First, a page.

Scott Pruitt, the attorney general of Oklahoma, published a response to Justice Kennedy in the Wall Street Journal following King v. Burwell oral arguments this week. Pruitt tried to counter Kennedy’s notion that the plaintiffs’ version of the Affordable Care Act would be unconstitutionally coercive on the states — but he unwittingly proved Kennedy’s point entirely.
Pruitt dismissed Kennedy’s federalism concerns as patronizing coddling of the states. “The states are not children that the federal government must paternalistically ‘protect’ from the consequences of their choices by rewriting statutes,” Pruitt maintained. “In our constitutional system, states are free to make decisions and bear the political consequences, good or bad, of those choices.”
Fair enough. But does Pruitt grasp the full consequences of a decision not to create an exchange if the ACA works as the King plaintiffs claim? Pruitt thinks Oklahoma made the following choice: “Declining to establish a state exchange allowed Oklahoma to voice its strong political opposition to the Affordable Care Act as a whole, as well as to make a statement that it wanted neither the large-employer mandate nor the individual mandate to have effect within its borders. That was the trade-off. Oklahoma declined the premium tax credits, but freed itself of those mandates, and that was a choice the state was happy to make.”
Pruitt’s calculus leaves out the biggest cost on the scale: near-guaranteed insurance market death spirals, brought on by a market bound by the ACA’s guaranteed-issue and community-rating regulations, but freed from its individual mandate. He leaves this out of his column for either of two reasons: he doesn’t know about it, or he knows the political fallout from trying to defend that impossible “choice.”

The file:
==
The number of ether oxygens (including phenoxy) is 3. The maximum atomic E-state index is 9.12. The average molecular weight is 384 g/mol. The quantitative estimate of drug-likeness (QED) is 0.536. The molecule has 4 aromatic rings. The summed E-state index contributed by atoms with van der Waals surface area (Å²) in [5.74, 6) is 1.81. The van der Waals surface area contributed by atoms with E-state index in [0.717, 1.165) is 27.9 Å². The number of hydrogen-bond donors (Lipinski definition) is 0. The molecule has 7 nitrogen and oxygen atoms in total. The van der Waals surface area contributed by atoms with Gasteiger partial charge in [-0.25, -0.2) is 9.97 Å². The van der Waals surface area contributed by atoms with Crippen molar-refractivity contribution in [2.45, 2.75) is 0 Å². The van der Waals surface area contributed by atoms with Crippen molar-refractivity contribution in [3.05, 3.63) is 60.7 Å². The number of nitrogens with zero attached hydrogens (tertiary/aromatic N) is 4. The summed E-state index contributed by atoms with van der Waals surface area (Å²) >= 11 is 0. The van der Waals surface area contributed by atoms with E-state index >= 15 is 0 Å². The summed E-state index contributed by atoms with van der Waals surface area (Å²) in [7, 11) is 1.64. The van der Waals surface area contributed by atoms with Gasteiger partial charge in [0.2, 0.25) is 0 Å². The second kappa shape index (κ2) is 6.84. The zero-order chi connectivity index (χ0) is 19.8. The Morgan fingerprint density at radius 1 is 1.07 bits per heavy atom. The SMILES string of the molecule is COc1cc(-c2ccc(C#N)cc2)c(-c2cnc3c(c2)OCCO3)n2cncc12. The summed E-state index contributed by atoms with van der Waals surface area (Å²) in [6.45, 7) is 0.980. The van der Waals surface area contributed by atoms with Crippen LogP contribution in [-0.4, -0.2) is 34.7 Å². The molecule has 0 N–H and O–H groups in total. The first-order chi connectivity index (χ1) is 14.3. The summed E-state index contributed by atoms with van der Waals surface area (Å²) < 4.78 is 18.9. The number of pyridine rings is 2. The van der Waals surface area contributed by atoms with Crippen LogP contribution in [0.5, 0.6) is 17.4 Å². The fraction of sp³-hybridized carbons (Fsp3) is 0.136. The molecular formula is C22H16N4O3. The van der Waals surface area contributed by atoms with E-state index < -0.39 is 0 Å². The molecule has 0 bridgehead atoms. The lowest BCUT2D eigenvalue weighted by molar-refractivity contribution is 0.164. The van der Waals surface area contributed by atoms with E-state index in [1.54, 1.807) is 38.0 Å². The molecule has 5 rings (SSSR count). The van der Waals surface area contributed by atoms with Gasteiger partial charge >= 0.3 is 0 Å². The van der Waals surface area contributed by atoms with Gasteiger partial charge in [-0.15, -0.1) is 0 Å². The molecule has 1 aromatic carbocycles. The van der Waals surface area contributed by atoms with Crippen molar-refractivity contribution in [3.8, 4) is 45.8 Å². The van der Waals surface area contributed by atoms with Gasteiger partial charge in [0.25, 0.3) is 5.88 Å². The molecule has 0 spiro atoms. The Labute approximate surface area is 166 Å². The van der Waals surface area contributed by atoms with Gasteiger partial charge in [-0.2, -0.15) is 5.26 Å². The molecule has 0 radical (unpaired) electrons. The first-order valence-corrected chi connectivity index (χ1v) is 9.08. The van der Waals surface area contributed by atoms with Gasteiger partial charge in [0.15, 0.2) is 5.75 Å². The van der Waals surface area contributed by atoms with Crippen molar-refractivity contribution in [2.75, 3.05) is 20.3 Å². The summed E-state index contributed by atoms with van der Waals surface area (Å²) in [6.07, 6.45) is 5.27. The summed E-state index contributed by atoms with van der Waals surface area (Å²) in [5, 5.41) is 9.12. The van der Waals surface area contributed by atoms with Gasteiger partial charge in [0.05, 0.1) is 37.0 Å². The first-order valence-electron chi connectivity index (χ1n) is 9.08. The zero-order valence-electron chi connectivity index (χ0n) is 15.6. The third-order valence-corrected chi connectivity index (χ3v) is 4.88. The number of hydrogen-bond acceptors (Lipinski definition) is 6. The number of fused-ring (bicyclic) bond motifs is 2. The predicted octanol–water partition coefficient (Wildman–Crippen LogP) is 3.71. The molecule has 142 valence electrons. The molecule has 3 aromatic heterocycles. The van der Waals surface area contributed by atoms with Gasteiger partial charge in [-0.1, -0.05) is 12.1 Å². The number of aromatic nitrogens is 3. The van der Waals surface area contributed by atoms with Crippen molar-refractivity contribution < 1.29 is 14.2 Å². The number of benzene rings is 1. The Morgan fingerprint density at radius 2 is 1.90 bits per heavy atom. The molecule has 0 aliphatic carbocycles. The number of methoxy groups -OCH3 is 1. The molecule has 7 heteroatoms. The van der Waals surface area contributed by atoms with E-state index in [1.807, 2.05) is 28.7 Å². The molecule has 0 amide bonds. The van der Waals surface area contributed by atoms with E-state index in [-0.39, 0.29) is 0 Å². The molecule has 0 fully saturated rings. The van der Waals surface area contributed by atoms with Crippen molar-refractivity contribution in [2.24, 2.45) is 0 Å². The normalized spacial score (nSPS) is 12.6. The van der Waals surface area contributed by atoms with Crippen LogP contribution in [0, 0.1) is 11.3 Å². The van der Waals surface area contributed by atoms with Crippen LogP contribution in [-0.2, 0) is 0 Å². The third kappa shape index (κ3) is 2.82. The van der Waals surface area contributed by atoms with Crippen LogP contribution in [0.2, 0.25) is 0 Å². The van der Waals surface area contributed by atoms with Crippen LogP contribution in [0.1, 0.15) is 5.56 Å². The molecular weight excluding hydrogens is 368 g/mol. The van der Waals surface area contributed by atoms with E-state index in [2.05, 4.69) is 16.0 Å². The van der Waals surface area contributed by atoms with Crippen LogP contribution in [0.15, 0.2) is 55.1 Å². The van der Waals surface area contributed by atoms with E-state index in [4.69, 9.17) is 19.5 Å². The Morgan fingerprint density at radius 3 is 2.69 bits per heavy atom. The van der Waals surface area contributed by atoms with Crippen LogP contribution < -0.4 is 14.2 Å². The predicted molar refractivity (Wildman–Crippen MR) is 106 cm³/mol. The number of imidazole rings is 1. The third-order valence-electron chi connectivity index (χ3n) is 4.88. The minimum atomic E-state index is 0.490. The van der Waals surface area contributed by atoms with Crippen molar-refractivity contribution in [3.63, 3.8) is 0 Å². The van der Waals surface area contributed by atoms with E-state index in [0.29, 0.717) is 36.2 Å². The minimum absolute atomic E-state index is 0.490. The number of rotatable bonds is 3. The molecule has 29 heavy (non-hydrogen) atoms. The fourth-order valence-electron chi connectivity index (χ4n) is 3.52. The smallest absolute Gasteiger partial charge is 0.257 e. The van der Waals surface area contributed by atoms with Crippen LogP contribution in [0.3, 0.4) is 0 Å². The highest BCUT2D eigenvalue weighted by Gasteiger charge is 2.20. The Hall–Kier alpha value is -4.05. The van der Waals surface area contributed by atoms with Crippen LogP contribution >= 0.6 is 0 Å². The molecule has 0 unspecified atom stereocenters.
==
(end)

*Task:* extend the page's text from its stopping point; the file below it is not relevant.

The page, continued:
If he doesn’t realize the devastating implications of the plaintiffs’ theory for his state’s insurance industry, then Oklahoma’s decision wasn’t quite so clear-minded and informed, after all. This isn’t surprising. Though Pruitt now claims Oklahoma understood that it would lose out on subsidies, there’s no evidence that any state considered the prospect that it would lose insurance subsidies by declining to create an exchange — let alone that losing those subsidies would send its insurance market into a tailspin.
But if Oklahoma didn’t know these dire consequences, this runs right into another constitutional doctrine that cuts against the plaintiffs’ argument in King: the Pennhurst doctrine. The Constitution requires that the states have clear notice of the terms of federal conditional spending grants. Because states didn’t have sufficient notice of the consequences of declining to create an exchange, the Court should avoid an interpretation of the law that unconstitutionally imposes draconian consequences without providing the states with notice.
But perhaps Pruitt and Oklahoma do understand these consequences. If so, omitting prospective market death spirals from his response to Justice Kennedy is telling, for it all but concedes that accepting such grave devastation to Oklahoma’s insurance industry would be impossible to defend. Imagine a political figure having to explain to her state’s citizens that she induced complete dysfunction in the insurance industry and jeopardized the stability of their health insurance in order to defy President Obama.
Perhaps Pruitt can make a plausible case that missing out on millions of dollars in federal subsidies is worth it to escape the individual and employer mandates. But there’s no tenable way to justify accepting the resultant economic carnage that would occur if a state refused to create an exchange under the petitioners’ argument. Especially with healthcare and business stakeholders pleading with Red states to comply with Obamacare rather than tempt market chaos. (Remember when the ACA was supposed to be an economic killer?)
So Pruitt’s response to Justice Kennedy only serves to illustrate Kennedy’s very point. If one reckons with the full consequences of the plaintiffs’ version of the law, the consequences of snubbing the federal government are far too draconian to seriously entertain. By omitting the death spiral from his cost-benefit calculus for Oklahoma, Pruitt’s silence admits what the Supreme Court is catching on to: the plaintiffs’ version of the law is too coercive to embrace.